Hello, good people of the world! This post is about aseptic liquid vial fill line qualifications. I’ve seen a few of these in my time, and in some ways they’re easier to qualify than other systems, in some ways more challenging. Fill lines may be easier because these systems are typically off-the-shelf with less customization. They may be more complicated because you’re dealing with a lot of interconnected equipment and automated control.
Hello, good people of the world! So you’re in Validation. Or any part of the Quality department. You don’t manufacture anything, you don’t sell anything – what is your role?
You are in the business of information, and you have many customers. Your first and most important customer may be the regulatory agencies your product(s) are subject to, but you’re also serving Manufacturing, Engineering, and the company owners and shareholders. That means you better be good at handling information. Continue reading The Validation Department – a Producer of Data→
Hello, good people of the world! How to define DQ? One way: DQ = documented verification that the proposed design of the facilities, equipment, or systems is suitable for the intended purpose Continue reading Design Qualification (DQ)→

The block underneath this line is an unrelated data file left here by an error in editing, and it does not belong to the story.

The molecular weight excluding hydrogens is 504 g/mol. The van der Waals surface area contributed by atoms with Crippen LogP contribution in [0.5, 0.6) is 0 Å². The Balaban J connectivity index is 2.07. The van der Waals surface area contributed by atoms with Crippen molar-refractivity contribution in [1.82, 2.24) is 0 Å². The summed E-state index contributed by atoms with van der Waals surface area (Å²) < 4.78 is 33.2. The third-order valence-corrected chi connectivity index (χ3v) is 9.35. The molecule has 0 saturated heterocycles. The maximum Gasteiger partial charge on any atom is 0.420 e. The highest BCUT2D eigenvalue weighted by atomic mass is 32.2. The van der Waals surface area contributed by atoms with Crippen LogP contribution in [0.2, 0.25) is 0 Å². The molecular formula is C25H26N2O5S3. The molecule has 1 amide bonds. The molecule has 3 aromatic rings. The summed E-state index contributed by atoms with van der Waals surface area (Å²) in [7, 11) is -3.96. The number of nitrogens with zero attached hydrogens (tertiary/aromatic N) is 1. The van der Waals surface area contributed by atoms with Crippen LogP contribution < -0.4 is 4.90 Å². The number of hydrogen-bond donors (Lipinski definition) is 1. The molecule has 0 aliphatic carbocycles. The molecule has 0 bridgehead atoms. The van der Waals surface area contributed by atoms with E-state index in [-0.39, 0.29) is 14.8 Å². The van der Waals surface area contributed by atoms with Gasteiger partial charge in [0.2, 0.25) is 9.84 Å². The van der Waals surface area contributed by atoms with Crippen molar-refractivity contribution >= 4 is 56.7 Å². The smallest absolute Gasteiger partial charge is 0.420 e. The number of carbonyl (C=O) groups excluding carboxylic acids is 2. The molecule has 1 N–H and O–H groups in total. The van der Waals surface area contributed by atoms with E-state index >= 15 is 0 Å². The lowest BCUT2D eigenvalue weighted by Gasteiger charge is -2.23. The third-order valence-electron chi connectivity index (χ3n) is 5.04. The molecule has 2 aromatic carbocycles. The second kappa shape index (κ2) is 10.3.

Hello, good people of the world! Recovery studies are studies to support surface swab processes. They typically involve “spiking” a “coupon” made from a particular material with a known amount of the contaminate you’re interested in, and then systematically quantifying the amount recovered via the swab process.
You’ll need to perform recovery studies for all product-contact materials you have in your manufacturing process. These typically include 316L stainless steel, PTFE, glass, etc.
Hello, good people of the world! If you know me, then you know I’m into “metrics” – ways to evaluate the health of a system or process quantitatively. We know finding and correctly interpreting the “right” metrics is not trivial, and looking at the “wrong” metrics can do more harm then good.
Hello, good people of the world! Stability is the characteristic of your drug product to withstand degradation or changes due to environment factors, typically temperature, humidity, and light.
World Health Organisation (WHO) has published guidelines addressing drug stability since 1996. WHO introduced the concept of 4 climatic zones, derived from a scientific paper published in 1993: Grimm, W., Drug Development and Industrial Pharmacy (1993) 19:2795-2830. Continue reading Stability – What is it and Why is it Important→
Validation, Qualification, and Commissioning For Pharma, Biotech, and Med Device Industries